comparative negligence


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Related to comparative negligence: contributory negligence, Assumption of risk
ThesaurusAntonymsRelated WordsSynonymsLegend:
Noun1.comparative negligence - (law) negligence allocated between the plaintiff and the defendant with a corresponding reduction in damages paid to the plaintiff
negligence, nonperformance, carelessness, neglect - failure to act with the prudence that a reasonable person would exercise under the same circumstances
law, jurisprudence - the collection of rules imposed by authority; "civilization presupposes respect for the law"; "the great problem for jurisprudence to allow freedom while enforcing order"
References in periodicals archive ?
Stephens Highest offer: $0 Verdict amount: After reduction for comparative negligence, but before reduction to present value, the gross verdict amount was $29,277,424.
ANNAPOLIS Cycling organizations urged legislators Tuesday to establish a comparative negligence standard for when they or pedestrians are struck by vehicles, drawing opposition from insurers, defense attorneys and local governments.
Every other state in the United States has modernized their approach to construction site liability by adopting comparative negligence statutes that takes into account the worker's actions--an example New York must follow.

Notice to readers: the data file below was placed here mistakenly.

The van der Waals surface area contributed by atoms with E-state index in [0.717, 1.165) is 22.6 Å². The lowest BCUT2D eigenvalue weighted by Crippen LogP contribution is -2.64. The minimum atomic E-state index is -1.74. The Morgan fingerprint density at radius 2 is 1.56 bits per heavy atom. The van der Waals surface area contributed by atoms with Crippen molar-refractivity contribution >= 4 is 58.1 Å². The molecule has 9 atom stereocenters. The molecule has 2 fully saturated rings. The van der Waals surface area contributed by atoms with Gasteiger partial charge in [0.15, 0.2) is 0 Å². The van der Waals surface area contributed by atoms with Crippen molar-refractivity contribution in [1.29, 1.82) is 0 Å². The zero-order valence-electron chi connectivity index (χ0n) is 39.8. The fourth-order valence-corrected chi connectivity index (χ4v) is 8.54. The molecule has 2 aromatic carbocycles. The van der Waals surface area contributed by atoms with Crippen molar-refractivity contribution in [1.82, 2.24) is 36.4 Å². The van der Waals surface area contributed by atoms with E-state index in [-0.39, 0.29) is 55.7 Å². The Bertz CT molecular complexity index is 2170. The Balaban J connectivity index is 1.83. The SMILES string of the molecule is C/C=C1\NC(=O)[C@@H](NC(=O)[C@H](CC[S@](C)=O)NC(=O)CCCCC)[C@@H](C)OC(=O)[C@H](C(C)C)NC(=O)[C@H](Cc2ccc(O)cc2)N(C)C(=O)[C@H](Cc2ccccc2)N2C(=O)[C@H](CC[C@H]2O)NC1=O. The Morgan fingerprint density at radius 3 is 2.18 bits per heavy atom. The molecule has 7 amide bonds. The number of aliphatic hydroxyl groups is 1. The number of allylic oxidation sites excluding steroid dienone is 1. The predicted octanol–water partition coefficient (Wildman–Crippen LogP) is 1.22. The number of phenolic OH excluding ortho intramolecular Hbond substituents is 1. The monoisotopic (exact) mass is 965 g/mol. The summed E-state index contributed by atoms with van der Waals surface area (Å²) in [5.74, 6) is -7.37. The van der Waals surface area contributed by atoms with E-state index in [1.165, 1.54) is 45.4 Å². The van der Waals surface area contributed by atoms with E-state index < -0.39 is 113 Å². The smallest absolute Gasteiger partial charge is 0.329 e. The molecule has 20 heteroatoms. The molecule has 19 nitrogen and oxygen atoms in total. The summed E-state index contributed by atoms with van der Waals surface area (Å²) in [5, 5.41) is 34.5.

The most common form of comparative negligence works this way: If there are damages of $100,000, and the jury finds that the fault is 20% the patient's and 80% the physician's, the patient would receive $80,000 recovery.
Liability is crucial because comparative negligence is often overlooked.
7--Product liability case; negligence and strict liability claims; comparative negligence defense; aggravation of pre-existing injury.
It is often one of the most overlooked aspects of claims investigations, with less than five percent of claims having any assessment of comparative negligence.
reform to New York's "Scaffold Law," to establish a comparative negligence standard for claims under Labor Laws 240 and 241;
51) Though softened by the modern shift to comparative negligence, in which victim fault merely reduces a tortfeasor's liability, the doctrine continues to require the examination of both parties' conduct in tort cases.
com) provides no-risk financial support for personal injury victims pursuing claims of, among others, catastrophic injury, comparative negligence, defective products, drug injury, insurer misconduct, medical malpractice, motor vehicle accidents, nursing home abuse, slip and fall, unsafe workplaces, and wrongful death, as well as class action and mass torts.
1973), the Florida Supreme Court began the process of equating fault with liability by adopting the doctrine of comparative negligence in the place of contributory negligence: The rule of contributory negligence as a complete bar to recovery was imported into the law by judges.
Beginning in the 1950s in the United States, however, it was argued that the regime of contributory negligence was unjust and that that long-standing rule should be replaced by a rule of comparative negligence, under which the relative contribution of the tortfeasor and victim would be weighed for the extent of their contribution to the accident.

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